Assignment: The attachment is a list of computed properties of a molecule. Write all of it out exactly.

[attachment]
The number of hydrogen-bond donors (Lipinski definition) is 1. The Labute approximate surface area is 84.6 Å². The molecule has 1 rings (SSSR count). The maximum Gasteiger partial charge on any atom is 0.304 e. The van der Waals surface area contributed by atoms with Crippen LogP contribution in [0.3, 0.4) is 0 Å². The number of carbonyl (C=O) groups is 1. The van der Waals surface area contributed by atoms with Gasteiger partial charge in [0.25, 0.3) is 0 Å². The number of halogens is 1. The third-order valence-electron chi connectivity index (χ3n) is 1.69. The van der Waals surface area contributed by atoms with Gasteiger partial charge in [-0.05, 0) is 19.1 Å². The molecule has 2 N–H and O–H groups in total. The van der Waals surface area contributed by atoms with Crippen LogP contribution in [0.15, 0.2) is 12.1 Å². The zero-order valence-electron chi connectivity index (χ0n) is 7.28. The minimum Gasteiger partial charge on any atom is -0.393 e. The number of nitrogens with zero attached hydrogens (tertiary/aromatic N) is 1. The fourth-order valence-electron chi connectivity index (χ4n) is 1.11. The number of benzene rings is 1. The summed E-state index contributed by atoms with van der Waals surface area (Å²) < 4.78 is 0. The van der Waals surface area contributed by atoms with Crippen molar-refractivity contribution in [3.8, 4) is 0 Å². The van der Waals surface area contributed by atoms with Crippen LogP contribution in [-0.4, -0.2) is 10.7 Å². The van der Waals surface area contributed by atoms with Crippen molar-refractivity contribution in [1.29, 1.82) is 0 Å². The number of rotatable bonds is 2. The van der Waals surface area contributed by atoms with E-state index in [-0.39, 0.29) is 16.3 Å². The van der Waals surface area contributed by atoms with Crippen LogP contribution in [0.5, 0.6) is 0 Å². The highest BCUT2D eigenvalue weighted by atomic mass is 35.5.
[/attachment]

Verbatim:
The number of hydrogen-bond donors (Lipinski definition) is 1. The Labute approximate surface area is 84.6 Å². The molecule has 1 rings (SSSR count). The maximum Gasteiger partial charge on any atom is 0.304 e. The van der Waals surface area contributed by atoms with Crippen LogP contribution in [0.3, 0.4) is 0 Å². The number of carbonyl (C=O) groups is 1. The van der Waals surface area contributed by atoms with Gasteiger partial charge in [0.25, 0.3) is 0 Å². The number of halogens is 1. The third-order valence-electron chi connectivity index (χ3n) is 1.69. The van der Waals surface area contributed by atoms with Gasteiger partial charge in [-0.05, 0) is 19.1 Å². The molecule has 2 N–H and O–H groups in total. The van der Waals surface area contributed by atoms with Crippen LogP contribution in [0.15, 0.2) is 12.1 Å². The zero-order valence-electron chi connectivity index (χ0n) is 7.28. The minimum Gasteiger partial charge on any atom is -0.393 e. The number of nitrogens with zero attached hydrogens (tertiary/aromatic N) is 1. The fourth-order valence-electron chi connectivity index (χ4n) is 1.11. The number of benzene rings is 1. The summed E-state index contributed by atoms with van der Waals surface area (Å²) < 4.78 is 0. The van der Waals surface area contributed by atoms with Crippen molar-refractivity contribution in [3.8, 4) is 0 Å². The van der Waals surface area contributed by atoms with Crippen LogP contribution in [-0.4, -0.2) is 10.7 Å². The van der Waals surface area contributed by atoms with Crippen molar-refractivity contribution in [1.29, 1.82) is 0 Å². The number of rotatable bonds is 2. The van der Waals surface area contributed by atoms with E-state index in [-0.39, 0.29) is 16.3 Å². The van der Waals surface area contributed by atoms with Crippen LogP contribution in [0.5, 0.6) is 0 Å². The highest BCUT2D eigenvalue weighted by atomic mass is 35.5.